Notre-Dame des Sept-Joies, Sion, Valais, Switzerland
Sieben Freuden Mariens, Altarpiece from Cologne, c1480, by Maître de la Sainte
Parenté, now in Louvre (source: "Les Sept Félicités de la Vierge,"
In 1422, during an apparition of the Virgin, Italian Franciscan St. James of the
learned a new devotion. The
"Franciscan Crown" is a rosary of seven decades, one for each of
the Joys of Mary: the Annunciation, Visitation, Birth of Jesus, Adoration of the Magi, Finding
in the Temple, Resurrection, and Ascension of the Lord. The
Franciscan Order spread this devotion rapidly through Europe. A chapel of Our Lady of the Seven Joys was founded in
1445 in the Swiss village of Sembrancher. The Virgin of Seven Joys was
especially loved in this area of southern Switzerland after the Battle on the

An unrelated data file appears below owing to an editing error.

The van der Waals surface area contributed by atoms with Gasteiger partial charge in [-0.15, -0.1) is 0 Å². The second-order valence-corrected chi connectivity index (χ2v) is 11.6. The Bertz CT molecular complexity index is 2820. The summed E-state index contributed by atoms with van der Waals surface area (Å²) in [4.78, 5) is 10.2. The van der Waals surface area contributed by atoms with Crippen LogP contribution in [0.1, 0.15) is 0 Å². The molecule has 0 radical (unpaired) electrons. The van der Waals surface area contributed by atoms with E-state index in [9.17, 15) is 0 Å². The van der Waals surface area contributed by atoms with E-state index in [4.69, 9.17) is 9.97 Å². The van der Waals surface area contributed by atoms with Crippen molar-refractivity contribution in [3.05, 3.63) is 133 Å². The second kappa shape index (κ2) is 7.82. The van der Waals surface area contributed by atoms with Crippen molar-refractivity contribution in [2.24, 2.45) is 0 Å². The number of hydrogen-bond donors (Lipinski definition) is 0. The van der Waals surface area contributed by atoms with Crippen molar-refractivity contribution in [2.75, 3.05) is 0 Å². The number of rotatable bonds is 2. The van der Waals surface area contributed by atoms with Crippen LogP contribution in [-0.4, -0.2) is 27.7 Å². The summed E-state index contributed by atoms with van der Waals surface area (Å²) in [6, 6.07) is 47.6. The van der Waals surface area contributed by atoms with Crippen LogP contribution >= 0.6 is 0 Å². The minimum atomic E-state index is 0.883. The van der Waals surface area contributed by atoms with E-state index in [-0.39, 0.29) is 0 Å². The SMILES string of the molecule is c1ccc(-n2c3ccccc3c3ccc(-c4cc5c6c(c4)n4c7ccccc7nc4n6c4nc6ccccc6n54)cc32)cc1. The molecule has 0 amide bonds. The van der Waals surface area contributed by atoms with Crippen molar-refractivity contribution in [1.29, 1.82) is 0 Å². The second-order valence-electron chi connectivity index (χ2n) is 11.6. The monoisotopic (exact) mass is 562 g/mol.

Planta, November 13, 1475. A Savoyan army of 10,000 invaded the region,
destroyed the church and villages of Savièse, and massacred those who
couldn't escape. They threatened to attack the regional capital of Sion,
but at the sound of the warning bell, the local militia arose en masse to
defend the city. Quickly exhausted, they were about to surrender when a
reinforcement of 4,000 poured through the mountain pass from Berne and
Soleure, and soon helped defeat the Savoyards.
Perhaps the defenders had
prayed to Our Lady for such relief, for that evening, after the enemy's
horses and arms paraded through Sion, Bishop Walter Supersaxo ordered "that in the future the anniversary of this triumph
will be a holiday, that the feast of the seven joys of the Holy Virgin will be
celebrated throughout the diocese, and on that day the penitential psalms and
collects for the dead will be read, after having read the names of those who
took part in combat." The Diocese of Sion celebrated the feast of Our Lady
of the Seven Joys on November 13 until its removal from the diocesan
calendar in 1915.
Also commemorated this date:
|Virgen de la Elevación, Santa Rosa, Ambato, Tungurahua, Ecuador.